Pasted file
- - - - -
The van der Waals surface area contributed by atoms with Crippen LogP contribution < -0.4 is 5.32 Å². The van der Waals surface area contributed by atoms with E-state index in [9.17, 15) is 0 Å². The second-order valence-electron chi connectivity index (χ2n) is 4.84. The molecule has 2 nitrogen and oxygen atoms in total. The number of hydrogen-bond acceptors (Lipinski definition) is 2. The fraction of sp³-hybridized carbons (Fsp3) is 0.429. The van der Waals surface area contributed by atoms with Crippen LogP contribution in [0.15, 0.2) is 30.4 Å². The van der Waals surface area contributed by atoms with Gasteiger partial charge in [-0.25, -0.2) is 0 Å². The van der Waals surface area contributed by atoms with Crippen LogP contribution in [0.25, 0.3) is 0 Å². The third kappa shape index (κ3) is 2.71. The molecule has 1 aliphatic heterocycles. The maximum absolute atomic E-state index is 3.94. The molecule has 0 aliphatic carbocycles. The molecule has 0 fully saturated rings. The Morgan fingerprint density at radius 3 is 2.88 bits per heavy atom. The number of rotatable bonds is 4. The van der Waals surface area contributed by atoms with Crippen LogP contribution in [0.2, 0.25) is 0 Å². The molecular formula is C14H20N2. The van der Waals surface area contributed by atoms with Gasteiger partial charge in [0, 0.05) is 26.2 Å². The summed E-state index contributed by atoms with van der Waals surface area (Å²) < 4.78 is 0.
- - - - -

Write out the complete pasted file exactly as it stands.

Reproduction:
The van der Waals surface area contributed by atoms with Crippen LogP contribution < -0.4 is 5.32 Å². The van der Waals surface area contributed by atoms with E-state index in [9.17, 15) is 0 Å². The second-order valence-electron chi connectivity index (χ2n) is 4.84. The molecule has 2 nitrogen and oxygen atoms in total. The number of hydrogen-bond acceptors (Lipinski definition) is 2. The fraction of sp³-hybridized carbons (Fsp3) is 0.429. The van der Waals surface area contributed by atoms with Crippen LogP contribution in [0.15, 0.2) is 30.4 Å². The van der Waals surface area contributed by atoms with Gasteiger partial charge in [-0.25, -0.2) is 0 Å². The van der Waals surface area contributed by atoms with Crippen LogP contribution in [0.25, 0.3) is 0 Å². The third kappa shape index (κ3) is 2.71. The molecule has 1 aliphatic heterocycles. The maximum absolute atomic E-state index is 3.94. The molecule has 0 aliphatic carbocycles. The molecule has 0 fully saturated rings. The Morgan fingerprint density at radius 3 is 2.88 bits per heavy atom. The number of rotatable bonds is 4. The van der Waals surface area contributed by atoms with Crippen LogP contribution in [0.2, 0.25) is 0 Å². The molecular formula is C14H20N2. The van der Waals surface area contributed by atoms with Gasteiger partial charge in [0, 0.05) is 26.2 Å². The summed E-state index contributed by atoms with van der Waals surface area (Å²) < 4.78 is 0.